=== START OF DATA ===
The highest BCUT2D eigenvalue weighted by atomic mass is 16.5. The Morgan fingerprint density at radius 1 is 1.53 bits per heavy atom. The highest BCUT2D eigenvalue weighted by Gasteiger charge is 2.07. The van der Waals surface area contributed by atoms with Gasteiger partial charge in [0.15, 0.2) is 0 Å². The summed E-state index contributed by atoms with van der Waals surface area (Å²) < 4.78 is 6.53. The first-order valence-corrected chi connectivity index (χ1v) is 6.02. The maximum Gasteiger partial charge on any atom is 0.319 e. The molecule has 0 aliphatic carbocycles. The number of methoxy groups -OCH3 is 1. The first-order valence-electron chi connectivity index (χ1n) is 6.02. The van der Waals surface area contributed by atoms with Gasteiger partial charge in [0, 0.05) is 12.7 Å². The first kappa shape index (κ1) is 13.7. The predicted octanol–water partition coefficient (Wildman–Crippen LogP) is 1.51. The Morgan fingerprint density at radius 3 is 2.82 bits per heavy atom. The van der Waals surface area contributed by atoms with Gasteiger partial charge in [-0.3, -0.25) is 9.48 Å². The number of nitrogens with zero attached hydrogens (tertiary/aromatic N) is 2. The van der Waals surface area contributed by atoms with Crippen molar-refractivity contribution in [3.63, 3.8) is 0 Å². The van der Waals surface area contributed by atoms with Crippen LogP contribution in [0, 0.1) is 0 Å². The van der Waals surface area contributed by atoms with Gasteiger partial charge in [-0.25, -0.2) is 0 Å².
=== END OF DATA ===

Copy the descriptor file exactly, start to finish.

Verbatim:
The highest BCUT2D eigenvalue weighted by atomic mass is 16.5. The Morgan fingerprint density at radius 1 is 1.53 bits per heavy atom. The highest BCUT2D eigenvalue weighted by Gasteiger charge is 2.07. The van der Waals surface area contributed by atoms with Gasteiger partial charge in [0.15, 0.2) is 0 Å². The summed E-state index contributed by atoms with van der Waals surface area (Å²) < 4.78 is 6.53. The first-order valence-corrected chi connectivity index (χ1v) is 6.02. The maximum Gasteiger partial charge on any atom is 0.319 e. The molecule has 0 aliphatic carbocycles. The number of methoxy groups -OCH3 is 1. The first-order valence-electron chi connectivity index (χ1n) is 6.02. The van der Waals surface area contributed by atoms with Gasteiger partial charge in [0, 0.05) is 12.7 Å². The first kappa shape index (κ1) is 13.7. The predicted octanol–water partition coefficient (Wildman–Crippen LogP) is 1.51. The Morgan fingerprint density at radius 3 is 2.82 bits per heavy atom. The van der Waals surface area contributed by atoms with Gasteiger partial charge in [-0.3, -0.25) is 9.48 Å². The number of nitrogens with zero attached hydrogens (tertiary/aromatic N) is 2. The van der Waals surface area contributed by atoms with Crippen molar-refractivity contribution in [3.63, 3.8) is 0 Å². The van der Waals surface area contributed by atoms with Crippen LogP contribution in [0, 0.1) is 0 Å². The van der Waals surface area contributed by atoms with Gasteiger partial charge in [-0.25, -0.2) is 0 Å².